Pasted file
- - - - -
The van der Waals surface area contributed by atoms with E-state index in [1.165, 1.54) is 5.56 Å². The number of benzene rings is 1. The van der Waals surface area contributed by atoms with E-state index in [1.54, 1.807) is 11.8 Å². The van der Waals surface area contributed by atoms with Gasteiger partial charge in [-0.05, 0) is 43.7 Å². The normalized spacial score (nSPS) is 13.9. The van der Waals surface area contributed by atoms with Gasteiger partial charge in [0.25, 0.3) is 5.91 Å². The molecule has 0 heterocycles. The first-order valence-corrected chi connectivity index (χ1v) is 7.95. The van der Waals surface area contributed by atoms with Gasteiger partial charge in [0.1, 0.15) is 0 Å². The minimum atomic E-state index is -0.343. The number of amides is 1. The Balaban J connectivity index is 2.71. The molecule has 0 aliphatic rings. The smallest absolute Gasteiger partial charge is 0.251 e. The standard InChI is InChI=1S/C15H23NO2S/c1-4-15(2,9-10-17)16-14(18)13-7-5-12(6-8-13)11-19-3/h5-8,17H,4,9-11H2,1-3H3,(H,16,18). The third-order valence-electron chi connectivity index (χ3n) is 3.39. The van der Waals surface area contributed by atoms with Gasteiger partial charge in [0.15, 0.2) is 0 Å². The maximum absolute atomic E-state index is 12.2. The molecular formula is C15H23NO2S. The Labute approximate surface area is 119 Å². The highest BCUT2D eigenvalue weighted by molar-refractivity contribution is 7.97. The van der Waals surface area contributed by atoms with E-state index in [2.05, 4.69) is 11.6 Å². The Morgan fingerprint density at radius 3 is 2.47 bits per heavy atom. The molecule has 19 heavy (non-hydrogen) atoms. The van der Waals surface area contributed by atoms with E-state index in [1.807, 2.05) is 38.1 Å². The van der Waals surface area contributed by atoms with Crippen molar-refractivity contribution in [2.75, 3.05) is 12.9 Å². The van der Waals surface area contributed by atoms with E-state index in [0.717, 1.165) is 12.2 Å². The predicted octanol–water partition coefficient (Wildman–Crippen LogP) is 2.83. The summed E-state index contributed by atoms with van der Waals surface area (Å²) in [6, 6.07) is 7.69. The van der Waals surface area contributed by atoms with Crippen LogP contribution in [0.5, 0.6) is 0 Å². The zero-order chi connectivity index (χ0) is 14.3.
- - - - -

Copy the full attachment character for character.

The van der Waals surface area contributed by atoms with E-state index in [1.165, 1.54) is 5.56 Å². The number of benzene rings is 1. The van der Waals surface area contributed by atoms with E-state index in [1.54, 1.807) is 11.8 Å². The van der Waals surface area contributed by atoms with Gasteiger partial charge in [-0.05, 0) is 43.7 Å². The normalized spacial score (nSPS) is 13.9. The van der Waals surface area contributed by atoms with Gasteiger partial charge in [0.25, 0.3) is 5.91 Å². The molecule has 0 heterocycles. The first-order valence-corrected chi connectivity index (χ1v) is 7.95. The van der Waals surface area contributed by atoms with Gasteiger partial charge in [0.1, 0.15) is 0 Å². The minimum atomic E-state index is -0.343. The number of amides is 1. The Balaban J connectivity index is 2.71. The molecule has 0 aliphatic rings. The smallest absolute Gasteiger partial charge is 0.251 e. The standard InChI is InChI=1S/C15H23NO2S/c1-4-15(2,9-10-17)16-14(18)13-7-5-12(6-8-13)11-19-3/h5-8,17H,4,9-11H2,1-3H3,(H,16,18). The third-order valence-electron chi connectivity index (χ3n) is 3.39. The van der Waals surface area contributed by atoms with Gasteiger partial charge in [0.15, 0.2) is 0 Å². The maximum absolute atomic E-state index is 12.2. The molecular formula is C15H23NO2S. The Labute approximate surface area is 119 Å². The highest BCUT2D eigenvalue weighted by molar-refractivity contribution is 7.97. The van der Waals surface area contributed by atoms with E-state index in [2.05, 4.69) is 11.6 Å². The Morgan fingerprint density at radius 3 is 2.47 bits per heavy atom. The molecule has 19 heavy (non-hydrogen) atoms. The van der Waals surface area contributed by atoms with E-state index in [1.807, 2.05) is 38.1 Å². The van der Waals surface area contributed by atoms with Crippen molar-refractivity contribution in [2.75, 3.05) is 12.9 Å². The van der Waals surface area contributed by atoms with E-state index in [0.717, 1.165) is 12.2 Å². The predicted octanol–water partition coefficient (Wildman–Crippen LogP) is 2.83. The summed E-state index contributed by atoms with van der Waals surface area (Å²) in [6, 6.07) is 7.69. The van der Waals surface area contributed by atoms with Crippen LogP contribution in [0.5, 0.6) is 0 Å². The zero-order chi connectivity index (χ0) is 14.3.